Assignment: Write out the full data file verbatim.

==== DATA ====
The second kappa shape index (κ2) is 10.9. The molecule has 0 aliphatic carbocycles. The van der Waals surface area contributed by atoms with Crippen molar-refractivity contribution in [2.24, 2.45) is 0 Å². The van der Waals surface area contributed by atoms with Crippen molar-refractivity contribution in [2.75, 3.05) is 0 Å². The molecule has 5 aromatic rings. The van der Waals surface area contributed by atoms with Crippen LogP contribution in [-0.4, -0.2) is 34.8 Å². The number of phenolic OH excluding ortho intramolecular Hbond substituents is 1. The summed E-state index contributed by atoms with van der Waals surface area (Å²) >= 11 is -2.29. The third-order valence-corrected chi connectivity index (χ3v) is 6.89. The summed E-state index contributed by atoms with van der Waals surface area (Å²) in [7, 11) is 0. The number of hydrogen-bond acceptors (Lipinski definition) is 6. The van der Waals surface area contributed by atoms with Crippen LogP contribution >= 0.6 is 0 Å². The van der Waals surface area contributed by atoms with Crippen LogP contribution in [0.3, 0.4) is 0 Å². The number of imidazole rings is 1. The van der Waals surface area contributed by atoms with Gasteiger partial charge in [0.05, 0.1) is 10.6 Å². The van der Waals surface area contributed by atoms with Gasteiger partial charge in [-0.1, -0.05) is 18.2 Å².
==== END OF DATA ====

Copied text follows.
The second kappa shape index (κ2) is 10.9. The molecule has 0 aliphatic carbocycles. The van der Waals surface area contributed by atoms with Crippen molar-refractivity contribution in [2.24, 2.45) is 0 Å². The van der Waals surface area contributed by atoms with Crippen molar-refractivity contribution in [2.75, 3.05) is 0 Å². The molecule has 5 aromatic rings. The van der Waals surface area contributed by atoms with Crippen LogP contribution in [-0.4, -0.2) is 34.8 Å². The number of phenolic OH excluding ortho intramolecular Hbond substituents is 1. The summed E-state index contributed by atoms with van der Waals surface area (Å²) >= 11 is -2.29. The third-order valence-corrected chi connectivity index (χ3v) is 6.89. The summed E-state index contributed by atoms with van der Waals surface area (Å²) in [7, 11) is 0. The number of hydrogen-bond acceptors (Lipinski definition) is 6. The van der Waals surface area contributed by atoms with Crippen LogP contribution >= 0.6 is 0 Å². The van der Waals surface area contributed by atoms with Crippen LogP contribution in [0.3, 0.4) is 0 Å². The number of imidazole rings is 1. The van der Waals surface area contributed by atoms with Gasteiger partial charge in [0.05, 0.1) is 10.6 Å². The van der Waals surface area contributed by atoms with Gasteiger partial charge in [-0.1, -0.05) is 18.2 Å².